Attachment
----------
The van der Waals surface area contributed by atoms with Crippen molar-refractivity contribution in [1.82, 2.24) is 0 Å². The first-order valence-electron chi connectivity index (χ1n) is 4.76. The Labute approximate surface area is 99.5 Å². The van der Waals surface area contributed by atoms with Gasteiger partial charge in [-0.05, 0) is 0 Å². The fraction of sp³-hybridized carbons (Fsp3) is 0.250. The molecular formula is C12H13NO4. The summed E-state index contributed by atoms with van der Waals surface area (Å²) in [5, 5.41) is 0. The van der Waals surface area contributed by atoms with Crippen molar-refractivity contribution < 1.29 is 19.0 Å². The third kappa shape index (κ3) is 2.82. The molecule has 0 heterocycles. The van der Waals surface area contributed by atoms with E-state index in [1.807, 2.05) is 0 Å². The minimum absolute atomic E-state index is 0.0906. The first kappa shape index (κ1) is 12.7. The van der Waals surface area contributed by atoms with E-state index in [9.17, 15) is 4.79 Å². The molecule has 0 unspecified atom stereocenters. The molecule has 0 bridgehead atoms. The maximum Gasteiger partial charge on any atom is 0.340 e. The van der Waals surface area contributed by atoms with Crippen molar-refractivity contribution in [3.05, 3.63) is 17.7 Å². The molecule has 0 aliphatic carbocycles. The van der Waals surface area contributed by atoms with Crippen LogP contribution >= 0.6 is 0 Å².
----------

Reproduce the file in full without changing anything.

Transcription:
The van der Waals surface area contributed by atoms with Crippen molar-refractivity contribution in [1.82, 2.24) is 0 Å². The first-order valence-electron chi connectivity index (χ1n) is 4.76. The Labute approximate surface area is 99.5 Å². The van der Waals surface area contributed by atoms with Gasteiger partial charge in [-0.05, 0) is 0 Å². The fraction of sp³-hybridized carbons (Fsp3) is 0.250. The molecular formula is C12H13NO4. The summed E-state index contributed by atoms with van der Waals surface area (Å²) in [5, 5.41) is 0. The van der Waals surface area contributed by atoms with Crippen molar-refractivity contribution < 1.29 is 19.0 Å². The third kappa shape index (κ3) is 2.82. The molecule has 0 heterocycles. The van der Waals surface area contributed by atoms with E-state index in [1.807, 2.05) is 0 Å². The minimum absolute atomic E-state index is 0.0906. The first kappa shape index (κ1) is 12.7. The van der Waals surface area contributed by atoms with E-state index in [9.17, 15) is 4.79 Å². The molecule has 0 unspecified atom stereocenters. The molecule has 0 bridgehead atoms. The maximum Gasteiger partial charge on any atom is 0.340 e. The van der Waals surface area contributed by atoms with Crippen molar-refractivity contribution in [3.05, 3.63) is 17.7 Å². The molecule has 0 aliphatic carbocycles. The van der Waals surface area contributed by atoms with Crippen LogP contribution >= 0.6 is 0 Å².